and from the Community Information Unit, Department of Agriculture, Water and the Environment, GPO Box 858, Canberra ACT 2601 or by phoning 1800 803 772.

 

Commencement

This Instrument, comprising of the Recovery Plan, commences on the day after it is registered on the Federal Register of Legislation and is a legislative instrument for the purposes of the Legislation Act 2003.

This Instrument is compatible with the human rights and freedoms recognised or declared under section 3 of the Human Rights (Parliamentary Scrutiny) Act 2011. A full statement of compatibility is set out below.

Authority: Section 269A(3) of the Environment Protection and Biodiversity Conservation Act 1999.

 

 

Statement of Compatibility with Human Rights

Prepared in accordance with Part 3 of the Human Rights (Parliamentary Scrutiny) Act 2011

Environment Protection and Biodiversity Conservation (Recovery Plan—Petaurus gracilis) Instrument 2021

 

This Legislative Instrument is compatible with the human rights and freedoms recognised or declared in the international instruments listed in section 3 of the Human Rights (Parliamentary Scrutiny) Act 2011.

Overview of the Legislative Instrument

The purpose of this Instrument is to jointly make the ‘National Recovery Plan for the Mahogany Glider (Petaurus gracilis)’, (Recovery Plan) with Queensland. The jointly made plan provides for the research and management actions necessary to stop the decline of, and support the recovery of the Mahogany Glider, listed in the Endangered category in the List of threatened species under section 178 of the Environment Protection and Biodiversity Conservation Act 1999, in order to maximise its chances of long-term survival in nature.

Human rights implications

This Legislative Instrument does not engage any of the applicable rights or freedoms.

Conclusion

This Legislative Instrument is compatible with human rights as it does not raise any human rights issues.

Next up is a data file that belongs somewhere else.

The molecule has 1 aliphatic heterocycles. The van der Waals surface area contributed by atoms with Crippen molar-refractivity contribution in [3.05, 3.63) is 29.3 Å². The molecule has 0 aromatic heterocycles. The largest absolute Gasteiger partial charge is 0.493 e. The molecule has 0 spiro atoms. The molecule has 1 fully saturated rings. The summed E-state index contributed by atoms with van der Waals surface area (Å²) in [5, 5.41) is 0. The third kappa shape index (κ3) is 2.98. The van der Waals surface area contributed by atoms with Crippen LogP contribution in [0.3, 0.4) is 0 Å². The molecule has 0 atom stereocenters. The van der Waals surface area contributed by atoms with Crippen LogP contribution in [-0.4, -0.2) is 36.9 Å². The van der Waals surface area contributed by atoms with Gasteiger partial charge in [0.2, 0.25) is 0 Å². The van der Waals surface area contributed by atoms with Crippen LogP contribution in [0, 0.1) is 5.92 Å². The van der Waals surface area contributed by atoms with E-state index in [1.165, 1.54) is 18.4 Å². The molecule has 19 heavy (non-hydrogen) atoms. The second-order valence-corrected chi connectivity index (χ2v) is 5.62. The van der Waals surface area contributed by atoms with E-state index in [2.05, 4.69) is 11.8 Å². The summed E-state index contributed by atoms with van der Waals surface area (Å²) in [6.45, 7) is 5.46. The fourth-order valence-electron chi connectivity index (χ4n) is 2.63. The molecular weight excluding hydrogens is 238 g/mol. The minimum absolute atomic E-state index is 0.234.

The Hon Sussan Ley MP

Minister for the Environment

 

 


ATTACHMENT A

 

Meeting the requirements of section 270 of the EPBC Act

 

Section 270 of the Environment Protection and Biodiversity Conservation Act 1999 (the Act) specifies the content requirements for recovery plans. The Minister cannot make a State or Territory plan as a recovery plan, unless the plan meets the requirements of section 270.

 

The Department of Agriculture, Water and the Environment, and the Threatened Species Scientific Committee assessed the plan and both concluded that it complies with the requirements of section 270 of the EPBC Act.

 

Section 270(1) of the Act provides that a recovery plan must provide for the research and management actions necessary to stop the decline of, and support the recovery of, the listed threatened subspecies concerned so that their long-term chances of survival in nature are maximised. The jointly made plan was assessed as compliant in this respect. The jointly made plan provides an appropriate balance between identified research actions necessary to better understand the ecological requirements of the species, and management actions necessary to deal with the known threats and improve the species’ prospects of survival.

 

Section 270(2) of the Act provides that a recovery plan must particularly include the material specified in that subsection. The jointly made plan states the:

        (a)   objectives to be achieved;

        (b)   criteria against which achievement of the objectives are to be measured

        (c)   actions needed to achieve the objectives; and

        (ca) the threats to the species.

 

The jointly made plan was assessed as compliant in respect of paragraphs (a), (b) and (c) and (ca) of section 270(2) of the Act.

 

Section 270(2A) of the Act provides that a recovery plan is only required to address certain matters identified in section 270(2) to the extent it is practicable to do so. This includes:

(d)  identifying habitats critical to survival of the species;

(e)  identifying populations under particular pressure of survival and the actions needed  to protect those habitats;

(f)  stating the estimated duration and cost of the recovery process;

(g)  identifying interests that will be affected by the plan’s implementation, and organisations or persons who will be involved in evaluating the performance of the recovery plan; and

(h)  specifying major benefits to other native species or ecological communities that will be affected by implementation of the plan.

 

These items are addressed in the plan to the extent practicable and where information is readily available. Where information is not available, additional actions have been incorporated into the plan for it to be obtained.